January 25, 2004
January 4, 2004
Repercussions of 'Sin'
Law's words frame gut-wrenching play
By Ed Siegel, Globe Staff, 3/23/2004
CHICAGO -- The lights go up on Cardinal Bernard Law, his back to the audience, kneeling in prayer. It almost seems as if the cardinal himself is onstage until he turns around and it's actor Jim Sherman.
What happens during the next two hours in the play "Sin: A Cardinal Deposed," taken primarily from Law's depositions in the sexual-abuse cases concerning priests John Geoghan and Paul Shanley, is an emotional roller coaster.
Actors playing lawyers Mitchell Garabedian in the Geoghan case and Roderick MacLeish Jr. in the Shanley case grill the cardinal, and his denials of any culpability elicit frequent gasps from the audience. The readings from depositions and interviews, which detail the stories of victims and the lack of a response from Church officials, leave some people in tears.
Even the actors themselves are spent at the play's end, which is regularly followed by a discussion between them and the audience. Last Wednesday, when asked if he tried to identify with Law, Sherman said he tries to find more than one dimension to the cardinal but noted how difficult it is to identify with him.
"I've raised seven children," he said, "and I think I would want to kill someone who did something like this to them. I'm playing the guy who has the responsibility for letting this go on." He then began to choke up before adding, "And it's tough. And I've had a lot of sleepless nights about it."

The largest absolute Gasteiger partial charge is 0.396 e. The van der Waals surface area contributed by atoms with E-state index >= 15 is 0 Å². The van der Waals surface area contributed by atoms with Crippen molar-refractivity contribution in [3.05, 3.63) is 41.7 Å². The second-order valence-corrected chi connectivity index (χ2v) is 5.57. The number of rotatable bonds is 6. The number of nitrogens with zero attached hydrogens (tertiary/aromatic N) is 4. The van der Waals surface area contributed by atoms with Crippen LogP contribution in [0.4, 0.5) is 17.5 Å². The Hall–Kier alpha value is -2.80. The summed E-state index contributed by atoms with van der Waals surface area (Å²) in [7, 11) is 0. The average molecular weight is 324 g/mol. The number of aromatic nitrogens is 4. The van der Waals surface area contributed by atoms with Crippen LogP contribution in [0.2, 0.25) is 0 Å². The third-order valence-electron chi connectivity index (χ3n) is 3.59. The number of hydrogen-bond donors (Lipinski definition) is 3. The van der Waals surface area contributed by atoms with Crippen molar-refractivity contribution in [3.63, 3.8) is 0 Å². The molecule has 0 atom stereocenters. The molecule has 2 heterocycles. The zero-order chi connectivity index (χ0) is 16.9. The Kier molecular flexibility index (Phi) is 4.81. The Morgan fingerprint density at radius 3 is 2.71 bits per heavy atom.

When the Bailiwick Repertory production of Michael Murphy's "Sin: A Cardinal Deposed" comes to Wellesley College May 15-22, there will be debates about how good a play it is. There will be cavils about Cardinal Law speaking with a Chicago accent. And it may not play nearly as well in Wellesley's 1,300-seat auditorium as it does in Bailiwick's 60-seat house. Still, it is hard to imagine that most people won't be moved by what they see. This may seem strange, given that Law's words and those of the lawyers are taken almost entirely from the public record, which can be rather dry. During the first act, in particular, Garabedian spends a fair amount of time laying the groundwork for later questions.
Garabedian himself went to see the play two Saturdays ago and stayed for the post-performance discussion. Like many who have attended these talks (which will be incorporated into the Wellesley performances), Garabedian was struck by how emotional the audience was after the play.
"Because the statement at the end of the play made by the actor playing [victim] Patrick McSorley was so powerful, a woman came up to me and asked me how Patrick was doing," he said. "I had to inform her that Patrick had passed away. She was floored. It was a very powerful moment which I'll never forget. She was shocked. I held her."
Others have reported similar experiences. Laura Breault, who has been active on behalf of those claiming they were abused by priests in the Boston archdiocese, went out to see the play a couple of weeks ago. "Some people in the audience gasped, and the actors later said they thought something had happened in the audience," she said. "But it was just Law's testimony. It was a real vindication of all the survivors' anger and tears. It was evident to the audience that the church hierarchy knew what was happening."
"Sin: A Cardinal Deposed" is not a courtroom drama in the traditional sense of "Inherit the Wind," which invents characters and testimony to fit the author's point of view and dramatic arc. It follows in the footsteps of works such as Moises Kaufman's "Gross Indecency: The Three Trials of Oscar Wilde," which mixes together actual courtroom testimony and interviews with other parties.